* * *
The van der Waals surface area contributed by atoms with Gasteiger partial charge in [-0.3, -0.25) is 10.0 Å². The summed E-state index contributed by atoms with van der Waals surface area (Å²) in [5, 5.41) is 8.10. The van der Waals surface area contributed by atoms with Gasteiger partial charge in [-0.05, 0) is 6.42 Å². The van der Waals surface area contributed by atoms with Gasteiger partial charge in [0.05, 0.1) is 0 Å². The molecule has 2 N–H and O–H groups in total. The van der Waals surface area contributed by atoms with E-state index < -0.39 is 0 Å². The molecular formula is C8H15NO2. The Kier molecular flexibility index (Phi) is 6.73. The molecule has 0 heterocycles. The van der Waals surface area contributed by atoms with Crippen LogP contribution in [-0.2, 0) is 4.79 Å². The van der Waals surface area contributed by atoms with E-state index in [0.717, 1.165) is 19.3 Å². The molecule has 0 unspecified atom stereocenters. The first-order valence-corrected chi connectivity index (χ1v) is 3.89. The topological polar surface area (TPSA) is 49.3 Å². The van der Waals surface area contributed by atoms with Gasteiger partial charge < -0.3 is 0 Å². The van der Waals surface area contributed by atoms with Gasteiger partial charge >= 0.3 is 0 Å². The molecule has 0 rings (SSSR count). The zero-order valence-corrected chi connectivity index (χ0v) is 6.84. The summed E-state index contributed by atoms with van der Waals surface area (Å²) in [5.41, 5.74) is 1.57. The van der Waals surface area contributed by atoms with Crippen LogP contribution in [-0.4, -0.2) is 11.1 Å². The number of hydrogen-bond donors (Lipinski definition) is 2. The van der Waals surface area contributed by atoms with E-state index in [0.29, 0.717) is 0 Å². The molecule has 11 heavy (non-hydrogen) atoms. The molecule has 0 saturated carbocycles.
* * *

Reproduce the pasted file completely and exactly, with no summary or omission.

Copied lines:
The van der Waals surface area contributed by atoms with Gasteiger partial charge in [-0.3, -0.25) is 10.0 Å². The summed E-state index contributed by atoms with van der Waals surface area (Å²) in [5, 5.41) is 8.10. The van der Waals surface area contributed by atoms with Gasteiger partial charge in [-0.05, 0) is 6.42 Å². The van der Waals surface area contributed by atoms with Gasteiger partial charge in [0.05, 0.1) is 0 Å². The molecule has 2 N–H and O–H groups in total. The van der Waals surface area contributed by atoms with E-state index < -0.39 is 0 Å². The molecular formula is C8H15NO2. The Kier molecular flexibility index (Phi) is 6.73. The molecule has 0 heterocycles. The van der Waals surface area contributed by atoms with Crippen LogP contribution in [-0.2, 0) is 4.79 Å². The van der Waals surface area contributed by atoms with E-state index in [0.717, 1.165) is 19.3 Å². The molecule has 0 unspecified atom stereocenters. The first-order valence-corrected chi connectivity index (χ1v) is 3.89. The topological polar surface area (TPSA) is 49.3 Å². The van der Waals surface area contributed by atoms with Gasteiger partial charge < -0.3 is 0 Å². The van der Waals surface area contributed by atoms with Gasteiger partial charge >= 0.3 is 0 Å². The molecule has 0 rings (SSSR count). The zero-order valence-corrected chi connectivity index (χ0v) is 6.84. The summed E-state index contributed by atoms with van der Waals surface area (Å²) in [5.41, 5.74) is 1.57. The van der Waals surface area contributed by atoms with Crippen LogP contribution in [-0.4, -0.2) is 11.1 Å². The number of hydrogen-bond donors (Lipinski definition) is 2. The van der Waals surface area contributed by atoms with E-state index in [0.29, 0.717) is 0 Å². The molecule has 11 heavy (non-hydrogen) atoms. The molecule has 0 saturated carbocycles.